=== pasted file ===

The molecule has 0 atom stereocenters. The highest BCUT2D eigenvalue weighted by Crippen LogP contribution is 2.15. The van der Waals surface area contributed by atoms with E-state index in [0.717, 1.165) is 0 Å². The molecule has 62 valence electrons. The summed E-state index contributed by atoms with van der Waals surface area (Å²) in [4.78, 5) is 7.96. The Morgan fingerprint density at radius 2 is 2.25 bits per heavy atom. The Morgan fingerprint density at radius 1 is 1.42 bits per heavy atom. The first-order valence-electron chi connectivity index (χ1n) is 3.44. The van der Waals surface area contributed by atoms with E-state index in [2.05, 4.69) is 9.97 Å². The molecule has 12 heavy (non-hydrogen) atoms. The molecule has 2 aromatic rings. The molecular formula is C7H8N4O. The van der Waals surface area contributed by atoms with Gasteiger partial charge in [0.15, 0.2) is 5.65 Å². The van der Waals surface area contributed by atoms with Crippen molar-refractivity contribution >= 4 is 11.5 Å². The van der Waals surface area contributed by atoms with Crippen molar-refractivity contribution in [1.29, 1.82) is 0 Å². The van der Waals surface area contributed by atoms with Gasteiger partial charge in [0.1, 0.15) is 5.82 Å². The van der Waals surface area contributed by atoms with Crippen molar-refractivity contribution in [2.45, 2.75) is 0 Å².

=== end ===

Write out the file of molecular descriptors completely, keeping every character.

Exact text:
The molecule has 0 atom stereocenters. The highest BCUT2D eigenvalue weighted by Crippen LogP contribution is 2.15. The van der Waals surface area contributed by atoms with E-state index in [0.717, 1.165) is 0 Å². The molecule has 62 valence electrons. The summed E-state index contributed by atoms with van der Waals surface area (Å²) in [4.78, 5) is 7.96. The Morgan fingerprint density at radius 2 is 2.25 bits per heavy atom. The Morgan fingerprint density at radius 1 is 1.42 bits per heavy atom. The first-order valence-electron chi connectivity index (χ1n) is 3.44. The van der Waals surface area contributed by atoms with E-state index in [2.05, 4.69) is 9.97 Å². The molecule has 12 heavy (non-hydrogen) atoms. The molecule has 2 aromatic rings. The molecular formula is C7H8N4O. The van der Waals surface area contributed by atoms with Gasteiger partial charge in [0.15, 0.2) is 5.65 Å². The van der Waals surface area contributed by atoms with Crippen molar-refractivity contribution >= 4 is 11.5 Å². The van der Waals surface area contributed by atoms with Crippen molar-refractivity contribution in [1.29, 1.82) is 0 Å². The van der Waals surface area contributed by atoms with Gasteiger partial charge in [0.1, 0.15) is 5.82 Å². The van der Waals surface area contributed by atoms with Crippen molar-refractivity contribution in [2.45, 2.75) is 0 Å².